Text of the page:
If you cannot expunge your criminal record, then your options for removing all traces of it from the internet are more complicated. While some mugshot sites, criminal record databases, and newspapers that reported on your case will be inclined to remove details about criminal records that have been sealed or expunged, they usually won’t budge if you don’t have legal weight behind your request.

The exception to this rule is information about arrests and mugshots that never resulted in convictions. Per the Equal Employment Opportunity Commission, employers are not allowed to use arrest records to bar individuals from employment. This ruling exists because arrest records are not a proof of guilt by themselves. Only a conviction can prove that a person was guilty of a crime. Arrest records can only raise suspicion.

The EEOC has no influence over the internet or over the types of content that websites can and cannot publish. One of the biggest online reputational threats for individuals with convictions or arrest records is mugshot websites. These sites pull mugshots from county police department websites and publish them online in bulk. The adage of a picture being worth 1,000 words applies here, as people can search you online, see your mugshot, and draw the worst conclusions. The EEOC can’t stop anyone from assuming you’re a career criminal when they see your mugshot on the web at a glance, even if you were only ever arrested for a minor offense such as participating in a rowdy political rally.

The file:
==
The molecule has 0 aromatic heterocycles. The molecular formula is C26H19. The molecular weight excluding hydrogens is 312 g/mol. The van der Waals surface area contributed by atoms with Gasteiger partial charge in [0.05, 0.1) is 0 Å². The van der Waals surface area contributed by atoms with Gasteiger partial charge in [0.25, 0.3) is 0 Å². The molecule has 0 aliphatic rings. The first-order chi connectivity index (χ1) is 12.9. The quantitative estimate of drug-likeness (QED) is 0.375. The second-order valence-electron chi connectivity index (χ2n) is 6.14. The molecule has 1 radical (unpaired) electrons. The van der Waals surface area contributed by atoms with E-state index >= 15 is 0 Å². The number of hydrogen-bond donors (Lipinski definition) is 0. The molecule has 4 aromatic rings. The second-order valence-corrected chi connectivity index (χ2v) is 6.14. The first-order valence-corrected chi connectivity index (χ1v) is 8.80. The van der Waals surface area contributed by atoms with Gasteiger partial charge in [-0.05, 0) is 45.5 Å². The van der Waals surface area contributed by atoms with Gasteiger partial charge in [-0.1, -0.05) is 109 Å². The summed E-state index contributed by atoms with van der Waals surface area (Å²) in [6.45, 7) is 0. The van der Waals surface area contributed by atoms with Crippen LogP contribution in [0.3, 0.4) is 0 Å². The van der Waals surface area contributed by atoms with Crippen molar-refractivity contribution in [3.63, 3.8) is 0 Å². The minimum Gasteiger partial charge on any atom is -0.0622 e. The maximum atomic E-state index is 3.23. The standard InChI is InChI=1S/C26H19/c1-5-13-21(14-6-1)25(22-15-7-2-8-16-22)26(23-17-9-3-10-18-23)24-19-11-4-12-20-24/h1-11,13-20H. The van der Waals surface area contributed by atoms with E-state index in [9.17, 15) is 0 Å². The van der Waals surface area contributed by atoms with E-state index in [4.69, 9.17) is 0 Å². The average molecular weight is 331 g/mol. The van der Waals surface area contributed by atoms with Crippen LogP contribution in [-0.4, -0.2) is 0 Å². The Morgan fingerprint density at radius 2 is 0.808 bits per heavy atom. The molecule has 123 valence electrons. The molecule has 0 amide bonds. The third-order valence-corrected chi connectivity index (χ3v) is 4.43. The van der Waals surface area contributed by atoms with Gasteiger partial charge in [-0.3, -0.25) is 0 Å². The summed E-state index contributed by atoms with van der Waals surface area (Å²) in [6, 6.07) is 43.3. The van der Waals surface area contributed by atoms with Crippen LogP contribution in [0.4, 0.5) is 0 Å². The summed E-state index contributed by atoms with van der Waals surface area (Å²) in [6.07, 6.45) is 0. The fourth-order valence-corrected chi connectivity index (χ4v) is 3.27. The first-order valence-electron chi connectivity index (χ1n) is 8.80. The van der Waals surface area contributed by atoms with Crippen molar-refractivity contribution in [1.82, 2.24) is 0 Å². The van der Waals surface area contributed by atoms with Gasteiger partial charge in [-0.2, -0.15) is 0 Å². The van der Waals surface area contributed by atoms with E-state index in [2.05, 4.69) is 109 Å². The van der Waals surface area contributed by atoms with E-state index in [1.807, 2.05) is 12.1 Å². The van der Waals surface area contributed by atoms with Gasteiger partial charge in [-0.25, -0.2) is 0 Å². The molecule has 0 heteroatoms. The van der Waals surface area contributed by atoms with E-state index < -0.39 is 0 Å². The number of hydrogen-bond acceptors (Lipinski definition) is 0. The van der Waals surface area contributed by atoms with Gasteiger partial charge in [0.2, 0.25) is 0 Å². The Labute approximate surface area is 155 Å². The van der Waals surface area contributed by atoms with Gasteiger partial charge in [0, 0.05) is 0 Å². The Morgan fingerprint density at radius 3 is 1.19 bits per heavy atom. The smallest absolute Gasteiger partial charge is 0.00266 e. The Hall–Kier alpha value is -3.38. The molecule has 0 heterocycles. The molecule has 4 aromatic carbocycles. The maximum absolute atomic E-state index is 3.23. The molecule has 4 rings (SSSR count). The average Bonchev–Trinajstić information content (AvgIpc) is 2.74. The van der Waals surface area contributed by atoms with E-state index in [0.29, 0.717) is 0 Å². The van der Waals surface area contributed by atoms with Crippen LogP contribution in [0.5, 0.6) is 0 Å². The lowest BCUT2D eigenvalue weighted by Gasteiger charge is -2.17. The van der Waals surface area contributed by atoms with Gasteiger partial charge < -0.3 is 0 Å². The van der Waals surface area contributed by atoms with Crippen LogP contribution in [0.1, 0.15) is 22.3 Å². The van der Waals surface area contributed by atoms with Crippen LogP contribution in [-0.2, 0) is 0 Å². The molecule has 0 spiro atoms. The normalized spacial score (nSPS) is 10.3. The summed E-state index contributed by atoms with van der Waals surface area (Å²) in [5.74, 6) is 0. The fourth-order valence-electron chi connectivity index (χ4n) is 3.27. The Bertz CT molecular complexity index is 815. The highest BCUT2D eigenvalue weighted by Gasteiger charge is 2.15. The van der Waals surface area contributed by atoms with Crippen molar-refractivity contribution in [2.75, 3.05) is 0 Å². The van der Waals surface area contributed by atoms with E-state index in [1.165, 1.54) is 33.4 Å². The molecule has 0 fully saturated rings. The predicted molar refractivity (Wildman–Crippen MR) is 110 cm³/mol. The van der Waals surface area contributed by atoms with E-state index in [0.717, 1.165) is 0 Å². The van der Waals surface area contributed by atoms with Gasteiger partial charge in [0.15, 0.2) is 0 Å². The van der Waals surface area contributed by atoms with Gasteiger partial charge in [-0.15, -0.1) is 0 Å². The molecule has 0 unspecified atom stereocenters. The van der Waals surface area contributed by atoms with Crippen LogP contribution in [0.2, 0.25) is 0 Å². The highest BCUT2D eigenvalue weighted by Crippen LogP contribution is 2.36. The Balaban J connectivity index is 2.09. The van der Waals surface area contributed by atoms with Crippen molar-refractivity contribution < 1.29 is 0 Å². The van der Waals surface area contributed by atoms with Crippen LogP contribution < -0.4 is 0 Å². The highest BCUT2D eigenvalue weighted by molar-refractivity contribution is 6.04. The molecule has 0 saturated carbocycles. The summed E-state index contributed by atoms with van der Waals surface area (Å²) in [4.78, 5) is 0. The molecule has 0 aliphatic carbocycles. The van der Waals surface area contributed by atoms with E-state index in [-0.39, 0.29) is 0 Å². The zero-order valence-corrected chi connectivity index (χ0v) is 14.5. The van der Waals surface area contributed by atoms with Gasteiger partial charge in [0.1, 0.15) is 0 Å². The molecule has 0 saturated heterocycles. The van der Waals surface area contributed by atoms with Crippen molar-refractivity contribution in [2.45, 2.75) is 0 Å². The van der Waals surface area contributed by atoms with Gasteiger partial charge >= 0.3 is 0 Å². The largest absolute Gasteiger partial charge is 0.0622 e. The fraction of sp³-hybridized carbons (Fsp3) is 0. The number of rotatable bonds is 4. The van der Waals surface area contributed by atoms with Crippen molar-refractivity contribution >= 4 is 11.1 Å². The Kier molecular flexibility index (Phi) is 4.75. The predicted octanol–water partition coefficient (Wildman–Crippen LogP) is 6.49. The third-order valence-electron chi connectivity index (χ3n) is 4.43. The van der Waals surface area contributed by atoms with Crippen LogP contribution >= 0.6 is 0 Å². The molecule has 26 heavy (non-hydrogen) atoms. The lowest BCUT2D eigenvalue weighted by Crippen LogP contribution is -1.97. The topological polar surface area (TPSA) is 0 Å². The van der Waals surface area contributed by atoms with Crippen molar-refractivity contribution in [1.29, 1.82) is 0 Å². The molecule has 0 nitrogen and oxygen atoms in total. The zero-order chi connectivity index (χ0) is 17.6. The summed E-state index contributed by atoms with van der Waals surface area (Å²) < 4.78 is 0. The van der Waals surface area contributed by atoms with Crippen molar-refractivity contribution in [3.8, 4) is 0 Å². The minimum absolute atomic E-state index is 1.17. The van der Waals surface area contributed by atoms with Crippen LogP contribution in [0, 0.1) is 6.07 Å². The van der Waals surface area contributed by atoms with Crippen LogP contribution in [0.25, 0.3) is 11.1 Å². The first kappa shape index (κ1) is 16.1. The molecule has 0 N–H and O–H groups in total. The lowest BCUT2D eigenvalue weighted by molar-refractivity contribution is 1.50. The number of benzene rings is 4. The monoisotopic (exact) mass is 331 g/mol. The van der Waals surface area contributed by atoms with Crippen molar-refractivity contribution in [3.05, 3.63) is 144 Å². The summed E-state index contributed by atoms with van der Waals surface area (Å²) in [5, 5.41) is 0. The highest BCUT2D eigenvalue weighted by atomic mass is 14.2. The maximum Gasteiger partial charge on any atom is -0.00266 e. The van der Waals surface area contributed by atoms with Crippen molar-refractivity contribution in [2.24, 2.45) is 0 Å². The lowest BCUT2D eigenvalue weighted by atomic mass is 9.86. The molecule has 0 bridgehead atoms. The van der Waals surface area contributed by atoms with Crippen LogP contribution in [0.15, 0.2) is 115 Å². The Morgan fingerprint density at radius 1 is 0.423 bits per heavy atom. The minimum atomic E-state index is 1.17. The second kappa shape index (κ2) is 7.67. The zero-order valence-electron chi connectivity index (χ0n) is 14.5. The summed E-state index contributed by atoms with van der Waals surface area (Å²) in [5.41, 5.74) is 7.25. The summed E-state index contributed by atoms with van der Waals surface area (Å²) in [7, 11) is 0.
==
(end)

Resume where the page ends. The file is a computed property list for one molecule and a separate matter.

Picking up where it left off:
Luckily, lawmakers have started to take aim at these mugshot websites, which often will attempt to charge individuals hundreds of dollars to remove their mugshots from the internet. Many of these sites have been accused of (and sued for) extortion. Some states have laws regarding these types of sites. For instance, in Oregon, if you can provide the operator of a mugshot website with proof that your arrest did not result in a conviction, they are legally compelled to remove the photo from their database at no charge. In Utah, county sheriffs are not allowed to turn mugshots over to anyone who might post them online and charge to have them removed.

You should review the laws in your state to decide the best course of action for getting your mugshot removed from the internet. Particularly if you were arrested but never convicted, there might be a law on your side. Speaking with an attorney to assess your options might also be worthwhile even if you do have a criminal record.